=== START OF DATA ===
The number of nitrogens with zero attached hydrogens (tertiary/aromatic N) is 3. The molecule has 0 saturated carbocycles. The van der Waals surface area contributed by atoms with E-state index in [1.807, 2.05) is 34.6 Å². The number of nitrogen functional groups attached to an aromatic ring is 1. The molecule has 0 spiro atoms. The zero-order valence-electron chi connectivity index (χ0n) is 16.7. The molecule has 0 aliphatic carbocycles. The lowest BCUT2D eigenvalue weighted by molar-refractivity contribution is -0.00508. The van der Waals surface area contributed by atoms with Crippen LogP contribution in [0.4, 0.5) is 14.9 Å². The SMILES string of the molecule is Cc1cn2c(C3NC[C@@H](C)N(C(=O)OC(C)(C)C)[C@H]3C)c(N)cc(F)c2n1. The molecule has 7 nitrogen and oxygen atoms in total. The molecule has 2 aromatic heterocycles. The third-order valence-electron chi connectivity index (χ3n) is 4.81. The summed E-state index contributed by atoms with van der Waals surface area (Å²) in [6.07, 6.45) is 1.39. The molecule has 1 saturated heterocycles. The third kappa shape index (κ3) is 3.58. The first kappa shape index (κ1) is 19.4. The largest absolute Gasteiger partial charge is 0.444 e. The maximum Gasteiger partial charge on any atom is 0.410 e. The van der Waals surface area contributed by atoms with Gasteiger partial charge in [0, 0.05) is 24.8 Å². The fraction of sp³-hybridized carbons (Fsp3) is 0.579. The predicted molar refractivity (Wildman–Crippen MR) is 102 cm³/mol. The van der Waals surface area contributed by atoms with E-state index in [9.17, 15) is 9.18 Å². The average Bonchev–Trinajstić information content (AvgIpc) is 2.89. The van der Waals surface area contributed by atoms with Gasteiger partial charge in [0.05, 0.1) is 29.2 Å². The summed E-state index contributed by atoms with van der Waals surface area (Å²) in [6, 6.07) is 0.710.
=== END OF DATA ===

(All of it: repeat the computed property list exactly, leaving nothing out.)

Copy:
The number of nitrogens with zero attached hydrogens (tertiary/aromatic N) is 3. The molecule has 0 saturated carbocycles. The van der Waals surface area contributed by atoms with E-state index in [1.807, 2.05) is 34.6 Å². The number of nitrogen functional groups attached to an aromatic ring is 1. The molecule has 0 spiro atoms. The zero-order valence-electron chi connectivity index (χ0n) is 16.7. The molecule has 0 aliphatic carbocycles. The lowest BCUT2D eigenvalue weighted by molar-refractivity contribution is -0.00508. The van der Waals surface area contributed by atoms with Crippen LogP contribution in [0.4, 0.5) is 14.9 Å². The SMILES string of the molecule is Cc1cn2c(C3NC[C@@H](C)N(C(=O)OC(C)(C)C)[C@H]3C)c(N)cc(F)c2n1. The molecule has 7 nitrogen and oxygen atoms in total. The molecule has 2 aromatic heterocycles. The third-order valence-electron chi connectivity index (χ3n) is 4.81. The summed E-state index contributed by atoms with van der Waals surface area (Å²) in [6.07, 6.45) is 1.39. The molecule has 1 saturated heterocycles. The third kappa shape index (κ3) is 3.58. The first kappa shape index (κ1) is 19.4. The largest absolute Gasteiger partial charge is 0.444 e. The maximum Gasteiger partial charge on any atom is 0.410 e. The van der Waals surface area contributed by atoms with Gasteiger partial charge in [0, 0.05) is 24.8 Å². The fraction of sp³-hybridized carbons (Fsp3) is 0.579. The predicted molar refractivity (Wildman–Crippen MR) is 102 cm³/mol. The van der Waals surface area contributed by atoms with E-state index in [9.17, 15) is 9.18 Å². The average Bonchev–Trinajstić information content (AvgIpc) is 2.89. The van der Waals surface area contributed by atoms with Gasteiger partial charge in [0.05, 0.1) is 29.2 Å². The summed E-state index contributed by atoms with van der Waals surface area (Å²) in [6, 6.07) is 0.710.